Alliance for the Separation of School & State
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The Education Liberator, Vol. 3, No. 2, February/March 1997

Seven ways you will benefit from Separation

When government involvement with education is ended, we can prudently predict at least seven changes in America's schooling systems:

  1. Your children will be safer. One of the greatest fears parents have today is their children will be attacked at school. Independent schools don't tolerate violence because parents rarely voluntarily send their children into unsafe situations. Schools that are unsafe will lose customers and either end the danger or go out of business.

  2. Your children will get the attention they deserve. Many schools will be student-scaled and have only 50 to 300 children. Teachers will know each other and all the students, eliminating layers of bureaucracy and allowing more flexibility to meet individual needs. The tendency to child-scaled schools is observable today: parent-funded schools average 200/school, whereas tax-funded schools average 530. Also, one-room schools will return because they were far better than the centralizers admitted.

  3. You'll be able to choose the type of school that's right for your child. The diversity of American parents will be reflected in schools just as it is in restaurants, magazines, and churches. This variety will mean that most parents will have the choice of different teaching methods (Montessori, Waldorf, Traditional, Modern, etc.), different religious orientations, and even different ethnicities for families who wish to preserve their heritage (Amish, Hasidic Jews, Mexican Americans, African Americans, etc.). The number of schools in the U.S. can grow from 110,000 to 400,000 within a year of Separation. In addition to immense variety, in urban areas several schools will be within walking or easy commuting distance.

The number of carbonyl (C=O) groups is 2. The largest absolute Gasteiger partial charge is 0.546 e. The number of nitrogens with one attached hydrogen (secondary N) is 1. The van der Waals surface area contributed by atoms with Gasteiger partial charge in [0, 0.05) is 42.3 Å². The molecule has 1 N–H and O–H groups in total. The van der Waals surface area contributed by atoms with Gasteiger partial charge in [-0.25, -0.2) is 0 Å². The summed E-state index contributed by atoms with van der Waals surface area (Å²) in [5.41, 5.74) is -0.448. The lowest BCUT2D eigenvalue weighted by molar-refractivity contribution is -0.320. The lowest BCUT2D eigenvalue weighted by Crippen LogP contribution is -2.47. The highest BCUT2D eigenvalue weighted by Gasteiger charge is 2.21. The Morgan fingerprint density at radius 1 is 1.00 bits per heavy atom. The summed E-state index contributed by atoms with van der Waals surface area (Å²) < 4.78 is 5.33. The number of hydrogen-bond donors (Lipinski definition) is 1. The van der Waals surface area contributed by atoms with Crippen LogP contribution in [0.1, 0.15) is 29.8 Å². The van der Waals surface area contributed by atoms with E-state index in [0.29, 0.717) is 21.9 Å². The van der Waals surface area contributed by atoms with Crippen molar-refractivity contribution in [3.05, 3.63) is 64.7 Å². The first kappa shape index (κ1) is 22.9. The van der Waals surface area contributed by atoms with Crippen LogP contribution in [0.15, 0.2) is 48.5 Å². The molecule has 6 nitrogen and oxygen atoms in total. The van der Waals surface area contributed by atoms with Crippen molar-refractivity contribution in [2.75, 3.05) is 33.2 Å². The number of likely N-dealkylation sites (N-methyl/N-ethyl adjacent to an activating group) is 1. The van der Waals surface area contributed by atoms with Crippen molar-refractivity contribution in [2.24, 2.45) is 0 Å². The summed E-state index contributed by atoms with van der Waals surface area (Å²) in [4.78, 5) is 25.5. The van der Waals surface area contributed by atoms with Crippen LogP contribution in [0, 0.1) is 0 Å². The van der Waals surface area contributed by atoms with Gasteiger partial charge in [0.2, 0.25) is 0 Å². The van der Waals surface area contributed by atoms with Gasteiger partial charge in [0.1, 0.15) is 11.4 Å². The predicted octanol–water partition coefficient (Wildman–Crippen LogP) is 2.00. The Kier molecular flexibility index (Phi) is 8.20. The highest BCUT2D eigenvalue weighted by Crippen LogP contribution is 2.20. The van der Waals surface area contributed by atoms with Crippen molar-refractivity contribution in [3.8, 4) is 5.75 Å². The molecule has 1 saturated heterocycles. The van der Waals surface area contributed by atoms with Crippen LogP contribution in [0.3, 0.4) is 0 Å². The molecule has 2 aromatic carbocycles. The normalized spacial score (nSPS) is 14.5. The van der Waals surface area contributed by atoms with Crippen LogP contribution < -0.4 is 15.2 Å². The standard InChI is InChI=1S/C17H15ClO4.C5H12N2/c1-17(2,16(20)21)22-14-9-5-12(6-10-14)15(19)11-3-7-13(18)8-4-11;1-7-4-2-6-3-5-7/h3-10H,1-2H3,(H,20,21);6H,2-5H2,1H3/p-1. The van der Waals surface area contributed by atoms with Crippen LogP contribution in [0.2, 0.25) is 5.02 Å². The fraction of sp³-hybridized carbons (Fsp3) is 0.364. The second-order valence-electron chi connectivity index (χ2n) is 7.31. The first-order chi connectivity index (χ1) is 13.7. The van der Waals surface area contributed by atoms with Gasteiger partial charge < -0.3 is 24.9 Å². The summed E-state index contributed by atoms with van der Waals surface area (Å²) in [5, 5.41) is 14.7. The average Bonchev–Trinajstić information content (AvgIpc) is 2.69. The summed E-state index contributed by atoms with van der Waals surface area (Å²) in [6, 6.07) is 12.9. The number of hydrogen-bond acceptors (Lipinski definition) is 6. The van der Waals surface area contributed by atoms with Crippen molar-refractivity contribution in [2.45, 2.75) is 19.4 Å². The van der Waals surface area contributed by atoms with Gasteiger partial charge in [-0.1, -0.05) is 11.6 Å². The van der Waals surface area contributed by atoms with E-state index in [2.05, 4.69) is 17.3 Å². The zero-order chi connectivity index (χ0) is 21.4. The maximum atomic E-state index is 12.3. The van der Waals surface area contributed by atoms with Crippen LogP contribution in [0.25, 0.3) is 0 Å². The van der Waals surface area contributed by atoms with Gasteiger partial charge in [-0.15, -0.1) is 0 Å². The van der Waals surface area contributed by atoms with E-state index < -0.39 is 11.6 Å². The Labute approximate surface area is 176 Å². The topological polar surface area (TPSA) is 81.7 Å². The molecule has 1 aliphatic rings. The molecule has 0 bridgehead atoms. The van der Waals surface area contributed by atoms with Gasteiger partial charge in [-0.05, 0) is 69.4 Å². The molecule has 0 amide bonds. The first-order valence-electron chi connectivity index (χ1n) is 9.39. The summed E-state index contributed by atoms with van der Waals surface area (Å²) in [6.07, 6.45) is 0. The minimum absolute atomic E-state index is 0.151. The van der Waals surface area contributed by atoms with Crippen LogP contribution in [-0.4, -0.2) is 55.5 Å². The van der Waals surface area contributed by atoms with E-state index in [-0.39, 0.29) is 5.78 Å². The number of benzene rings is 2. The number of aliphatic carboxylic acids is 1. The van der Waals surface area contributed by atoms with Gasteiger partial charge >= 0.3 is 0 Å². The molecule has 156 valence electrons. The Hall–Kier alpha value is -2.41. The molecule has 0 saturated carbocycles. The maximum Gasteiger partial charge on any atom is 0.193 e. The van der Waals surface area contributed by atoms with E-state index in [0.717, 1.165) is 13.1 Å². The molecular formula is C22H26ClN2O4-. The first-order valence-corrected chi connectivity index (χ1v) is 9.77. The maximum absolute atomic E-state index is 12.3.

4. You and teachers will work as a team. Today's tax-funded schools decry the lack of parental support, but what many educators want is a servile parent who brings cupcakes, limits the children's TV time, and votes for all school-tax increases. With Separation, parents will be able to choose schools that reflect their values. In order to attract customers, each school will hire teachers who hold those same values. Parents will again support teachers because they'll know that the teachers are not trying to undermine the family's worldview.

  5. Your state and local taxes will be cut by 50%. Most tax-funded schools today cost $4000-$7000/pupil/year (some eastern states are $10,000). The change to a free market will reduce costs 50 to 60 percent. Appropriate use of technology may reduce costs another 10 to 20 percent. The concept of blending campus-, cooperative-, home-, and self-schooling has the potential of further reducing costs while increasing quality and satisfaction. As a result of these predictable changes, many high-quality schools, especially in urban areas, will be available for $1000-$2000 per year.

  6. Teachers can concentrate on children, not bureaucratic rules. Principals, business people, and teachers who share worldview and education philosophy will start schools by renting space in formerly tax-funded school buildings. Like physicians and other professionals, they'll hire assistants and business managers, not superintendents. Private teacher credentialling services will prevail, like those for Montessori and Waldorf today. Private school accreditation services, such as A.C.S.I, will expand to help assure parents that schools are meeting their stated objectives.

  7. You will live in a society where the poor are better educated. Private scholarships will expand to $20 billion per year to make sure that children in low-income families have access to better schools than today's. This is a prudent expectation, as Americans donate over $30 billion per year now to colleges, and that is before the $300 billion tax cut resulting from Separation.

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